Daily beer project

Revisiting Red Rock Oatmeal Stout

Posted in Uncategorized by dailybeerproject on January 21, 2011

I think I had only had this previously as a sampler. I enjoyed it at the time, but I didn’t have much to enjoy. At the recommendation of a friend, I tried a pint at Geeks who Drink last week. It was awesome. So awesome in fact, that we went back to Red Rock for dinner Saturday night, and I ordered another pint. One of the best stouts I’ve ever had. It is so incredibly smooth, and all the flavors are in perfect harmony. It’s like a really good piece of dark chocolate–so nicely balanced that nothing acerbic or bitter stands out at all. Just dark, rich, and easy drinking beer.



Posted in Uncategorized by dailybeerproject on October 12, 2010

The other day I was looking at The Big Picture, which ran a series on Oktoberfest. And aside from prompting me to add attending Oktoberfest to my bucket list (I don’t actually have a bucket list, but I would still like to go to Oktoberfest some day), it reminded me that I haven’t sampled any Marzen or Oktoberfest beers.

But first, why are they called Marzen (March) beers if they’re consumed in October? Because back in the day, German brewers weren’t allowed to brew during the summer (shocking that industry would be so regulated in Germany, right?). So they brewed their beer in March and stored or lagered it in cool caves until fall when the kegs were tapped. In 1810, to commemorate the wedding of Crown Prince Ludwig and Princess Therese, these kegs were tapped in a huge party, and Oktoberfest was born.

Many brewers make a Marzen-style beer as a fall seasonal. I hadn’t had one, so I took a trip to the local liquor store and grabbed a couple.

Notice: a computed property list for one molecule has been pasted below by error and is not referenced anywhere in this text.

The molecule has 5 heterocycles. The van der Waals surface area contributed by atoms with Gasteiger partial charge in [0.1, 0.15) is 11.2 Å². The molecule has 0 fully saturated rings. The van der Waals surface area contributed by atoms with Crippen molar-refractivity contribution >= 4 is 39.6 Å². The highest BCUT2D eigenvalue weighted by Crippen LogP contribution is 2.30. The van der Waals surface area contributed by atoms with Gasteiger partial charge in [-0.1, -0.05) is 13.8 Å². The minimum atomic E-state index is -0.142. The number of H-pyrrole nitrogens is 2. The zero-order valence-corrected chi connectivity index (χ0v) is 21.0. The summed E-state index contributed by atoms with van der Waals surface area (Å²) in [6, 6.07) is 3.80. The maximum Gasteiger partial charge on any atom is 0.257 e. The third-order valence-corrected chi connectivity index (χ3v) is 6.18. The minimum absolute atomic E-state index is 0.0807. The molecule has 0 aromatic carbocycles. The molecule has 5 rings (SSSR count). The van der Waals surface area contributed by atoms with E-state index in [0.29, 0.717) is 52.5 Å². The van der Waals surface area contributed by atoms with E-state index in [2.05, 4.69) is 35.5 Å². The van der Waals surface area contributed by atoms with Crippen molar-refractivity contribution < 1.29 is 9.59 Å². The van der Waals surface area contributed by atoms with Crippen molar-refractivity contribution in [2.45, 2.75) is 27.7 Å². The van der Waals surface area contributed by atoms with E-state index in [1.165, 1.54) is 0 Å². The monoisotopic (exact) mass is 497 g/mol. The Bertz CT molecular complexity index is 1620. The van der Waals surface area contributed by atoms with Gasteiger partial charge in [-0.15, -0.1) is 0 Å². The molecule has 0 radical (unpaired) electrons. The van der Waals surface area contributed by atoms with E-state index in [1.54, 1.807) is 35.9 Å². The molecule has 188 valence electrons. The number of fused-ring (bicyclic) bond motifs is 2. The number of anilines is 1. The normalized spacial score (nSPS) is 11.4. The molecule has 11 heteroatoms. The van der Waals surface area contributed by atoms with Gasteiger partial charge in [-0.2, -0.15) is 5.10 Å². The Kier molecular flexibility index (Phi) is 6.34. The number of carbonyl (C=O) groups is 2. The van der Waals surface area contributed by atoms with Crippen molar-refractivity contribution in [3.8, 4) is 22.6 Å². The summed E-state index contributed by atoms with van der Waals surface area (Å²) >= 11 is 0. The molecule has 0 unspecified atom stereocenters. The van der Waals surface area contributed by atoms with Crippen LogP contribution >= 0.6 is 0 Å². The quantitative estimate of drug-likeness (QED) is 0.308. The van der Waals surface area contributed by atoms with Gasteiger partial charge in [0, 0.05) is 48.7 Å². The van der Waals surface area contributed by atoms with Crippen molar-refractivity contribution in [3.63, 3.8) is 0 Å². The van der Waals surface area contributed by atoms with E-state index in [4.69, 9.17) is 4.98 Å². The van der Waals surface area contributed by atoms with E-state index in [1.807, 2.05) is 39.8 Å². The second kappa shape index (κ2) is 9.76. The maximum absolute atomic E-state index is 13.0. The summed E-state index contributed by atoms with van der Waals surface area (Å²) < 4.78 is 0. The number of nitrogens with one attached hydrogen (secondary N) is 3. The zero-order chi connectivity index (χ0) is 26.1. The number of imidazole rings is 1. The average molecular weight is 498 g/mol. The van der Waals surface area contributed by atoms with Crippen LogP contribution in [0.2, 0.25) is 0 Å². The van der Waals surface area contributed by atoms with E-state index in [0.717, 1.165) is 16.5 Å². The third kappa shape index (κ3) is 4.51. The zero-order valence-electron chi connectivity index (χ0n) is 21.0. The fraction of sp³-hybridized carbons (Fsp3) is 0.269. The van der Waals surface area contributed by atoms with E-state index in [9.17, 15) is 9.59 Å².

Spaten Oktoberfest: First up was a German import, a beer actually served at the Oktoberfest in Munich. I wanted to get a feel for what the Germans and visiting tourists actually drink with their huge portions of chicken, beef, sausage, and pretzels. The beer is light to medium in body, similar in color to a lot of golden ales but lighter than a typical pale ale or amber. It’s moderately hopped, enough to be apparent, but with the malt being the dominant flavor. It’s awesome. Yes it comes from a big brewer, yes it comes in a green bottle and is probably light affected after a voyage across the ocean. It still tastes good. So I can only imagine what it’s like served on tap in a liter stein in a tent with thousands of my closest friends.

Samuel Adams Oktoberfest: While malt was prominent in the Spaten, it was all I tasted in the Sam Adams. In fact it was too malty. I didn’t care for it. It was good enough that I could put another one down if need be, but I definitely would not pay $1.85 for a bottle again. I’m sure it has its fans, I’m just not one.

Unfortunately, these two were the extent of the Oktoberfest beers available at the local store, so I decided to put together a sampler and try some other beers that were new to me.

Uinta Anniversary Barley Wine: This probably should have been part of phase two of the project. But it’s a barley wine, and there’s some question as to whether barley wine is beer or something else. Plus I was scared of it. With my early issues about strong beers being overpowering, I was certain I wouldn’t like it.

I wasn’t head over heels for it, but it was good enough. At 10.4% abv, it’s not the most drinkable beer. It’s just too strong. It’s a sipping beer, and somehow the brewers managed to make it that strong while still striking a decent balance. It’s fairly dark, similar to a brown or a red ale, but not as dark as a porter. The malt and alcohol is so strong that the hops, while evident, don’t dominate. It meets my standard definition of a good beer: I’d accept one if offered, but I may not spend my own money to buy it.

After reading this article in The Atlantic about an emerging American beer style that nobody can figure out how to name, I was interested in trying an American Black Ale/Cascadian Black Ale/American-Style India Black Ale/whatever you want to call it. Unfortunately, the local store didn’t have any. So I came as close as I could and got a Russian Imperial Stout.

North Coast Brewing Old Rasputin: This stuff is supposed to be 75 IBUs. That’s pretty bitter and a lot of hops. Except that the malt was so dark and so strong (it’s 9% abv) that the hops still weren’t all that apparent. The beer was just plain strong. Too strong. I had a hard time finishing it. It was just too much for me in every way. Not awesome.